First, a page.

ISO31000 was promoted as the level playing field for putting all types of risk into the “same pot” and seeing which ones broke through the surface to cause losses of some form or another.
ISO31000 galvanised into a major Standard (in fact becoming the largest selling Standard of all others in Australia and other regions) as it drew interest from a wide range of stakeholders across a number of industries. It put on the table in many boardrooms processes that had as yet not been as well defined, for example protecting directors and office bearers from personal liability in cases where staff or visitors were injured in their premises or facilities.
Many risk practitioners jumped in to take advantages of the growing demand for the wisdom they could impart to customers needing insights from the risk process.
Of course interruption to business always scored in the top 10 risks, placing the risk practitioner in the pound seat to address BCP (business continuity planning).
Business continuity planning is a nicer way of saying managing business disruption, since the results of an actual interruption event could well lead to the demise of the business in part or whole.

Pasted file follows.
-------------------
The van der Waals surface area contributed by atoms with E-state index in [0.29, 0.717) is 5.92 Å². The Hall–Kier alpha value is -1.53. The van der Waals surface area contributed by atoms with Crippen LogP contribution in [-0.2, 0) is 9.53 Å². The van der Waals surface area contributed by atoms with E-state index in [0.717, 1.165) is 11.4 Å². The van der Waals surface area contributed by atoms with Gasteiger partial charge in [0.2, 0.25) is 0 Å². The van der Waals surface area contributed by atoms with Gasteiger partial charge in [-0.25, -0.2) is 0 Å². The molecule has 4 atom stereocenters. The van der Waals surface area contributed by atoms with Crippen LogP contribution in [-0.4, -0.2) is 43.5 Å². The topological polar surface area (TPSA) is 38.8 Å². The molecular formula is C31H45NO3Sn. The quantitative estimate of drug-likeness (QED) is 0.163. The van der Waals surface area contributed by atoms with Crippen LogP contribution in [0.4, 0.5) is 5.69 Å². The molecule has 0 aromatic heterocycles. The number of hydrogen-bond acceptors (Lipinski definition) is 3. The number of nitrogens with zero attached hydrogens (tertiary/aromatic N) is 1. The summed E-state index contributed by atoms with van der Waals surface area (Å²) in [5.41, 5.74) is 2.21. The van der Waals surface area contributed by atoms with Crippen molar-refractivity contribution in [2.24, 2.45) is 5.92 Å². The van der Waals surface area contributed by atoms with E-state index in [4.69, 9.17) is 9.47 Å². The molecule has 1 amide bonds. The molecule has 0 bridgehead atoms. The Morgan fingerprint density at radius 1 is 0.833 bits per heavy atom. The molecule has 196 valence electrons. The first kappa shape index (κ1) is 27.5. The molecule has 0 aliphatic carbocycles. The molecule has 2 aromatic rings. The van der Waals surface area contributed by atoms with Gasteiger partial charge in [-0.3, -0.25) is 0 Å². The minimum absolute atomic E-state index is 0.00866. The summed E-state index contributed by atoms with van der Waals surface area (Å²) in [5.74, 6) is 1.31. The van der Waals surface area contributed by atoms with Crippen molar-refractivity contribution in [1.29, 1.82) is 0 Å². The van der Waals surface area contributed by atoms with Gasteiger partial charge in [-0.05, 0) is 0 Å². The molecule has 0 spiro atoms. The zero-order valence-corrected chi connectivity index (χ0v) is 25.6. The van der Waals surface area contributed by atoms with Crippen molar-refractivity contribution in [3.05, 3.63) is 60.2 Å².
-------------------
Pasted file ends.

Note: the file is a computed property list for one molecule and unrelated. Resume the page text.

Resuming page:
The advent of ISO31000 has to some extent overshadowed the role of practitioners of BCP and Standards like 22301 that set out what is needed to demonstrate that you have a healthy BCP in place.
It seems to bring a contrast of where BCP sits in the pecking order of risk management. ISO31000 may create the perception that its process is as suitable for BCP as it is for other risk types (or strategies).
But don’t be misled by this! ISO31000 in itself is insufficient to cater for BCP. The old adage is still as true as ever, forewarned is forearmed, or planning is better than the cure. So ISO31000 has its role, to pre-empt potential risks that could lead to business disruption.
When an actual disruption event takes place that’s where you say good-bye to ISO31000 and take up the role of BCP in the mechanisms it gives for responding to the disruption event.
BCP is generally well-documented and typically found in paper-based documents. The actual procedures and resources that are called upon to deal with significant disruption events are held in a variety of systems or even just in peoples’ heads through training they’ve gone through.
But we have taken BCP to a whole new level, integrating the processes and procedures in systems that make the job of BCP so much easier to manage. The next couple of years will see an interesting divide; will BCP tools become even more specialised and prescriptive, or will BCP mould into an integrated technology solution for managing different key risk types?